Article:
Among the tools librarians use are...OTHER LIBRARIANS. A librarian posted the query above, and several librarians - including yours truly - came up with some nifty solutions. Here, with her permission, is the summary: Several people recommended Nielsen and one person mentioned Comscore. Comscore is the chief competitor of NetRatings. The Pew Internet & American Life Project was another recommended source. Cyber Alert was recommended as a good source for information on web analytics and definitions of web stats. ClickZ was recommended as a great source for the definition of a web user and related information & definitions. *** Also, remember the bad old days when someone was quick or smart enough to register a company name before that company did, forcing the latter to buy back its own name - at exorbitant rates - for the URL? I've gotten an occasional request to find out how to do that! Well, tell your clients this: DON'T. It's called cybersquatting , and there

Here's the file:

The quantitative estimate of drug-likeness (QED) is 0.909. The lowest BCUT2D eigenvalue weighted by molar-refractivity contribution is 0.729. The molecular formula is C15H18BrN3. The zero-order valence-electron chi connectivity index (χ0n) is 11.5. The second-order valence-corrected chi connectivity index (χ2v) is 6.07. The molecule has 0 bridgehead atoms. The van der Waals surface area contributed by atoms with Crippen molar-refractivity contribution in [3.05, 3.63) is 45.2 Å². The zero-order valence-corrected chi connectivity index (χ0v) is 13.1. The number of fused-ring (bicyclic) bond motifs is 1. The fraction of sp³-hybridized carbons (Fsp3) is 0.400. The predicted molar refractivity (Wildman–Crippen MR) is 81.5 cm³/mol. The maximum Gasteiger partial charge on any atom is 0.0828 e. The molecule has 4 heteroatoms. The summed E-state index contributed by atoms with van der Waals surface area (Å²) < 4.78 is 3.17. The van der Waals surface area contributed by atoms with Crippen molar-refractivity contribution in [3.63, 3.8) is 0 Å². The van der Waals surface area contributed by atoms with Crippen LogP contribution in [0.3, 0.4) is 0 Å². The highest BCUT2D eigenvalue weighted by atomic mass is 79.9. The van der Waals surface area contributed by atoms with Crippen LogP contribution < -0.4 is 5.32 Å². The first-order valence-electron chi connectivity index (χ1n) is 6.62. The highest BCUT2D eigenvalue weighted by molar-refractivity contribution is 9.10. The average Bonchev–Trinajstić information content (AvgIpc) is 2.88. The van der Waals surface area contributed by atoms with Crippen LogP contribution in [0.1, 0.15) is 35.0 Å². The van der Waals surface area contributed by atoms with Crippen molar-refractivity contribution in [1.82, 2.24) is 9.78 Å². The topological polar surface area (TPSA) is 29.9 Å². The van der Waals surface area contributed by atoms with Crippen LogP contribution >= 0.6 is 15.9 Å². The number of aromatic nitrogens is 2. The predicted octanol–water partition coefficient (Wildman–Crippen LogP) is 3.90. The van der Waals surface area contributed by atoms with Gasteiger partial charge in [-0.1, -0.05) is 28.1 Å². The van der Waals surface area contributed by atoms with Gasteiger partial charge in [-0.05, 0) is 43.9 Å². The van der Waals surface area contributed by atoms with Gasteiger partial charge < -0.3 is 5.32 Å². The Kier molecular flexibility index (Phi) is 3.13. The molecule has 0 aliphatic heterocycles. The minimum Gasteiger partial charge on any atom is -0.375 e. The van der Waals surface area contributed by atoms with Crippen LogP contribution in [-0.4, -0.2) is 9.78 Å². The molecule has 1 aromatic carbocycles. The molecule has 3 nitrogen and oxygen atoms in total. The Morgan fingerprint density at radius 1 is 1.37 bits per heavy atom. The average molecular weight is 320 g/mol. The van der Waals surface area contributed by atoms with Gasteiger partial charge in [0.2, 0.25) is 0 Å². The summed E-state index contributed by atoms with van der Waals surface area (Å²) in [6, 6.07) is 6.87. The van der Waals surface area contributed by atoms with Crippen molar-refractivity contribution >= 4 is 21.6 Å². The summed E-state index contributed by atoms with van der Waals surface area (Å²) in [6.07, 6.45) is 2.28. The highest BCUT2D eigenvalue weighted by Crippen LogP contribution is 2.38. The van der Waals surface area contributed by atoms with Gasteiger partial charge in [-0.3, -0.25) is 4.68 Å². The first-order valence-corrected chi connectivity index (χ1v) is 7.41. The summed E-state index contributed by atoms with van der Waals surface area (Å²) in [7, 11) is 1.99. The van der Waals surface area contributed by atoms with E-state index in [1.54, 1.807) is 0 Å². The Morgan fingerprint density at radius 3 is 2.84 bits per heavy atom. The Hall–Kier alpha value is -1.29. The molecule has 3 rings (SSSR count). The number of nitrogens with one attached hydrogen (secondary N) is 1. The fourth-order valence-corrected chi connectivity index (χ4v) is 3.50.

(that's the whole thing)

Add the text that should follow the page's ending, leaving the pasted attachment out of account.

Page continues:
Way back in August 2005, Roger posted a blog about "40 Government Sites You Can't Live Without". One of the 40 is , which is managed by SBA in a partnership with 21 other Federal agencies. Back in October 2006, I read an e-mail about how SBA has overhauled this site, both in look and content. Rather than ramble on & on in this blog, click here to read what this site can do. If you've never used it before, it can be pretty handy, especially to the start-ups among our clientele, or for those interested in things like licensing & regulatory information.

More on the “Ask a Question” feature…